#5 Oct 4th, 2018, 01:02
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Originally Posted by Grayson482 View Post Besides trekking, I want to visit towns where I can get comfortable accommodations and do some day hiking on my own. I know about the most famous towns like Manali and Dehradun, but can anyone recommend less-known places that could fit the bill? I also will need to spend some time during the trip working on my computer for my job. What are some towns in the region where I could find fast, reliable internet and good spaces to work (in hotels, coffee shops, etc.)? I appreciate your help with my questions.
A few places that I can suggest. All of these will get reasonably fast 4G mobile internet.

1. Kalpa - This place is really nice, you can do a few day hikes. You get good 4G internet on Jio & Airtel.
2. Munsiyari - This is another great place to chill and work out. You get strong 4G signals on Airtel, Vodafone and Idea. Jio does not work at this place. There are lots of options
3. Mcleodganj/Dharamshala area - This is a better place to chill and work out of. You can do a bunch of short and not so short day or half day hikes in this area. There are tons of nice restaurants and cafes. Lots of places have quality free wifi. I did not test out Jio, but Airtel 4G worked quite well in most parts of the city.

If you are depending on 4G internet, I would recommend getting 3 connections. Airtel, Jio & Vodafone. You can spend around 400-500 rupees for a 3 month prepaid connection on all 3 of these operators and get 1-2gb of data per day for a period of 84 days or so. Get a unlocked dual sim android phone and run 2 sims on that phone and use the phone as a hotspot for internet connections. In general, expect upload and download speeds of between 2-5mbps (i.e. around 500kb/sec downloads or uploads) when using 4G internet in most parts of India. You can get faster speeds, but those are rare. Slower 4G internet is more common, and dependent on signal. Between the 3 operators, you should be able to get decent speeds from one at most places where you can get 4G internet.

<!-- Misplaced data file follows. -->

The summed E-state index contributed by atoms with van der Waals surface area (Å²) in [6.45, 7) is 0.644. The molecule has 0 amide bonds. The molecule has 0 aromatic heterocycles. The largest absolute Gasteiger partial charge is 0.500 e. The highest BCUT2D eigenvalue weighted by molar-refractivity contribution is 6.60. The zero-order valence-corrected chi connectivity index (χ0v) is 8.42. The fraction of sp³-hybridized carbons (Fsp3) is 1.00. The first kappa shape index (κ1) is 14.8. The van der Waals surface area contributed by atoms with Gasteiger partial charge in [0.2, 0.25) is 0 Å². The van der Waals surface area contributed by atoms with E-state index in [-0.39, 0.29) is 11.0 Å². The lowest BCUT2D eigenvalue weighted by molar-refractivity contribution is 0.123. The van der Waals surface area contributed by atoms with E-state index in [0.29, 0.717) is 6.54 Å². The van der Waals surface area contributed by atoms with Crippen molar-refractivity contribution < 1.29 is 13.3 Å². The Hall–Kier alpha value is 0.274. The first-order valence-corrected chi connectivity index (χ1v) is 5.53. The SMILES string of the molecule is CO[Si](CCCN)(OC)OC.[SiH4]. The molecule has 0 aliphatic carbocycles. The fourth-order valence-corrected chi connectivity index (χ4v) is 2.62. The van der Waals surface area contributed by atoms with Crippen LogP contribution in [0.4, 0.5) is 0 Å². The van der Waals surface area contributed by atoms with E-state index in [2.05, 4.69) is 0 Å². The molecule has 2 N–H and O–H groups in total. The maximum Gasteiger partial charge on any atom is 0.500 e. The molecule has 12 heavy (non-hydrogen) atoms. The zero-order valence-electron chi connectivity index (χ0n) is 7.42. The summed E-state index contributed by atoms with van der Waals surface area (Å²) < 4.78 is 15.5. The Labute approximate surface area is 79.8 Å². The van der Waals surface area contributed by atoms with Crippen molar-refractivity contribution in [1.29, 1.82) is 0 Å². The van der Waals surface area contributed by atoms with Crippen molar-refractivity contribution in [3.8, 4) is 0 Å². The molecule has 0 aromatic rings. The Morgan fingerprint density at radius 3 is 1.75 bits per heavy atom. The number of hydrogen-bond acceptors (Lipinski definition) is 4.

-- no1lives4ever
#6 Oct 4th, 2018, 07:45
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That is great information and advice. Thanks a lot. How is mobile internet access in some of the bigger towns in Kashmir and Ladakh?. Obviously it will be fine in Srinagar, but how is it in various district headquarters and other major settlements?
#7 Oct 4th, 2018, 10:54
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Originally Posted by Grayson482 View Post That is great information and advice. Thanks a lot. How is mobile internet access in some of the bigger towns in Kashmir and Ladakh?. Obviously it will be fine in Srinagar, but how is it in various district headquarters and other major settlements?
I havent been to Kashmir, but as I understand, internet service is limited there. And the government bans internet service from time to time. So dont depend on mobile internet if you want to work out of towns in Kashmir & Ladakh.

-- no1lives4ever
#8 Oct 4th, 2018, 11:05
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Without venturing into specific suggestions - Iíd like to point out two things: (1) July, August are rainy season - and travel and hiking into the mountains can be less than fun. So, in those months - Laddakh, perhaps Kinnaur and Spiti (I donít know if they are on the dry side - Vaibhav might point out) might be preferable as it is in the rain shadow. (2) Internet - as you know it - ranges from very poor to poor in the mountains. So, if your access requirements are anywhere above basic - you might need to choose between hiking and internet.

If weather werenít a consideration - Munsiyari would be near the top of my choice.
#9 Oct 4th, 2018, 11:40
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Spiti and Ladakh are indeed rain-shadow - and consequently have a tourist rush in July / August. However, the vale of kashmir doesnt experience monsoon and it is peak tourist season for parts of the state. It has a different classification - varies by district. The bigger problem in kashmir is of course security - since you never know what's going to happen - and if I'm on a longish vacation I'd like to feel safe.